The Company will maintain a register of risks and for each risk we will estimate the impact, likelihood as well as identify mitigating strategies.  This register will be reviewed periodically as the Company’s situation changes and as a minimum annually.  During such reviews, each risk category is considered by the Directors with a view to understanding (i) whether the nature, impact or likelihood of any risks has changed, (ii) whether the mitigating actions taken by the Company should change as a result and (iii) whether any new risks or categories of risk have arisen since the last review.  The Company’s risk register will be provided to its auditor as part of its annual audit process.

5. Maintain the Board as a well-functioning, balanced team led by the chair

The Company notes that best practice under the QCA Code is to have an appropriate balance between executive and non-executive directors and should have at least two independent non-executive directors.

The Board of the Company currently comprises three executive directors, one independent non-executive Chairman and one independent non-executive director.  The Board will meet 6 times a year and a record will be kept of each Board member’s attendance of board meetings. The Company may look to appoint a further non-executive in the future in order that the Board is equally balanced in terms of executive and non-executive directors.

In terms of the executive directors, during the first 12 months of their respective appointments, the CEO and COO are required to commit 90 per cent. of their time to the Company. After the first 12 months, both will be required to commit 100 per cent. of their time to the Company. The Financial Director (“FD”) is required to spend such of his time as is necessary to fulfil his duties to the Company but not to exceed 15 hours per calendar month.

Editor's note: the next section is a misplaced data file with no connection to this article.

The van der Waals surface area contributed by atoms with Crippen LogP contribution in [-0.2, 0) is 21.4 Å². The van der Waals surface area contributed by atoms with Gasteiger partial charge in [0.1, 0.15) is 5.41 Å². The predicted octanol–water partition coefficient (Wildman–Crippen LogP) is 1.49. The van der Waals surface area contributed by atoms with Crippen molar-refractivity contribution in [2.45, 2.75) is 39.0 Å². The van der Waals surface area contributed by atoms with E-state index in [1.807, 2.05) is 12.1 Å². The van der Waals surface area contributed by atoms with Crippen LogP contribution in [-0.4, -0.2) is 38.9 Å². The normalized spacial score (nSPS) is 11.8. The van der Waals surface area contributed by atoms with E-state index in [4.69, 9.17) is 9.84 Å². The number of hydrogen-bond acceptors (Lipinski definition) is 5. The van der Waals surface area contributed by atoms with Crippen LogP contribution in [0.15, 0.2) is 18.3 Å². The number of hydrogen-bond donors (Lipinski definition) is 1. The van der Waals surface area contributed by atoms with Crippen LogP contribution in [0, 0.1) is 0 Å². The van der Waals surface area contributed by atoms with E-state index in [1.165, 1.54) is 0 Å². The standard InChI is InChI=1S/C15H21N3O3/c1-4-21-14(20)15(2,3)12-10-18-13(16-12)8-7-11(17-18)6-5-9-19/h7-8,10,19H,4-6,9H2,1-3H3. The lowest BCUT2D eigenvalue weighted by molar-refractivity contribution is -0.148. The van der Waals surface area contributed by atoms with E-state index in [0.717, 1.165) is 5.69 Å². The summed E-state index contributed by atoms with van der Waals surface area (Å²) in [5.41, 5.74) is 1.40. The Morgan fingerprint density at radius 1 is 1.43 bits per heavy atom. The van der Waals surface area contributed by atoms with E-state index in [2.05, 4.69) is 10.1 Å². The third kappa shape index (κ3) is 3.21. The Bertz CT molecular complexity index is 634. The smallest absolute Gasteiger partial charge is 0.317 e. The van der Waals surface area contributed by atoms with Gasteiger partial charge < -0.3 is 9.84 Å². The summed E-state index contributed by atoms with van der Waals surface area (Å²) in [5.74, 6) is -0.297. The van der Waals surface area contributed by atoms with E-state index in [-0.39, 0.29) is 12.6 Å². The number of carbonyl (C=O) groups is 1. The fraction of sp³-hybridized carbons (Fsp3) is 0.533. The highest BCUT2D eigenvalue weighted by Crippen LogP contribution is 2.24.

Non-executive contracts require that they be able to allocate sufficient time to meet the expectations of their role. This is anticipated to be approximately two days per month. The time commitments will be monitored on an ongoing basis and if more is needed time wise from the FD or NEDs then this will be addressed.

6. Ensure that between them the directors have the necessary up-to-date experience, skills, and capabilities

The directors of the Company, together with their experience, is outlined below:

Keith Harris (Non-executive Chairman) (68)

Keith Harris is an investment banker and financier with over 35 years’ experience as a senior corporate finance and takeover adviser, and as chairman and chief executive of private and public companies in a variety of business sectors. He has held senior executive positions at leading financial institutions in the UK and US, including Morgan Grenfell, Drexel Burnham and he was chief executive of HSBC Investment Bank and principal owner and chairman of Seymour Pierce Holdings. Keith has also held a number of non-executive positions in a wide range of industries, including Wembley National Stadium and the Football League (as Chairman) and Everton FC (as Deputy Chairman), Benfield Group and Sellar Property (the developer of The Shard). In his various roles, Keith has been an adviser and principal in many high-profile debt and equity issues as well as complex cross-border merger and acquisition transactions. Since 2013, Keith has concentrated on developing his consultancy business, principally focussing on advising and financing football clubs as well as becoming chairman of a NASDAQ listed gene therapy company and Rural Broadband Solutions Plc, whose shares are admitted to trading on the Apex segment of the Aquis Stock Exchange.

Kevin Soltani (Chief Executive Officer) (33)

Kevin is the founder and CEO of GIMA Group Inc. (an Alternative Investment Advisory based in Newport Beach, California and Dubai, United Arab Emirates), was a co-owner and global general manager of Royal Youth Esports Organization (an esports franchise in the MENA region) and founder of GIMA Esports Agency based in Los Angeles. Kevin has 9 years’ experience in building blockchain based systems with a focus on tokenised gaming technologies.

Max Deeley (Finance Director) (40)